Mystery surrounding excavation in southern Turkey continues to baffle locals

ZEYNEB VAROL @zeynebvarol
Photos by DHA
Photos by DHA

An opposition lawmaker was prevented once again from entering an excavation site in southern town of Tarsus in Turkey's Mersin province where an elite police unit, accompanied by workers, are conducting a mysterious excavation for 352 days in a small abandoned house.

Aytuğ Atıcı, a lawmaker from the main opposition Republican People's Party (CHP), attempted to enter the site for the fifth time on Tuesday since the start of the excavation but once again stopped by security officials.

No official statement has been made on the purpose of the excavation for a long time, baffling locals who are trying to catch a glimpse of the work going on behind the enclosed courtyard of a house that has been off-limits to the public since the dig started in November 2016.

The Prime Ministry later announced that the excavation began with the permission of General Directorate for Cultural Assets and Museums, Ministry of Culture and Tourism and the site was registered as a third degree archaeological site and it was only a "scientific work."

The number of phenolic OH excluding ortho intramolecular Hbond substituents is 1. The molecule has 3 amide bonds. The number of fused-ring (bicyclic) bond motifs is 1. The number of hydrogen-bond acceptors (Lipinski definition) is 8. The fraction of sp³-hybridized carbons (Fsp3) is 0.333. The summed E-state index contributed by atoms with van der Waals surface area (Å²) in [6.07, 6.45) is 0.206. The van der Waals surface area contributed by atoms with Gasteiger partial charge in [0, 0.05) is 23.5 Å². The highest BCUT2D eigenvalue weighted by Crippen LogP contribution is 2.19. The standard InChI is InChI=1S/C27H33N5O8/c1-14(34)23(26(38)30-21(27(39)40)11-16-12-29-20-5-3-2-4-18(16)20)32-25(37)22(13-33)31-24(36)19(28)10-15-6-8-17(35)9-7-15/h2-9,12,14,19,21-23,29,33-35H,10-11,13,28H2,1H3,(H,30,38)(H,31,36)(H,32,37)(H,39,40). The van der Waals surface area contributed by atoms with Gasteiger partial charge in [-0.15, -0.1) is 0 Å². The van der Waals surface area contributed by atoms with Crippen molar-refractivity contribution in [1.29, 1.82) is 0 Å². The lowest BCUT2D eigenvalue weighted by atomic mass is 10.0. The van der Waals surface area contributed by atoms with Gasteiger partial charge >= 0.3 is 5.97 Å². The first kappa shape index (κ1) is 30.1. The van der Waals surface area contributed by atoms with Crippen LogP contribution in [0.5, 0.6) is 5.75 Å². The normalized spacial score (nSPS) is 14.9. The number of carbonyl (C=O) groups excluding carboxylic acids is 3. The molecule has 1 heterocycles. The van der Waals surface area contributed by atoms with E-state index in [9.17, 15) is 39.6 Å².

However, the short and vague statement fueled rumors that an ancient underground city full of treasure has been discovered under the house.

Local authorities are as tight-lipped as those in Ankara while initial media reports stated that the excavation was tied to the investigation of a gang of illegal treasure seekers accused of murdering an undercover police officer.

Locals are also concerned about a road that runs adjacent to the vacant house. İsmet Altunkanat, the headman for the neighborhood where the house is located, told the Doğan News Agency that the authorities never told them anything about the purpose of the excavation.

"People are worried that their homes could be damaged. We want the authorities to evacuate the neighborhood and then continue with the excavation," he said.

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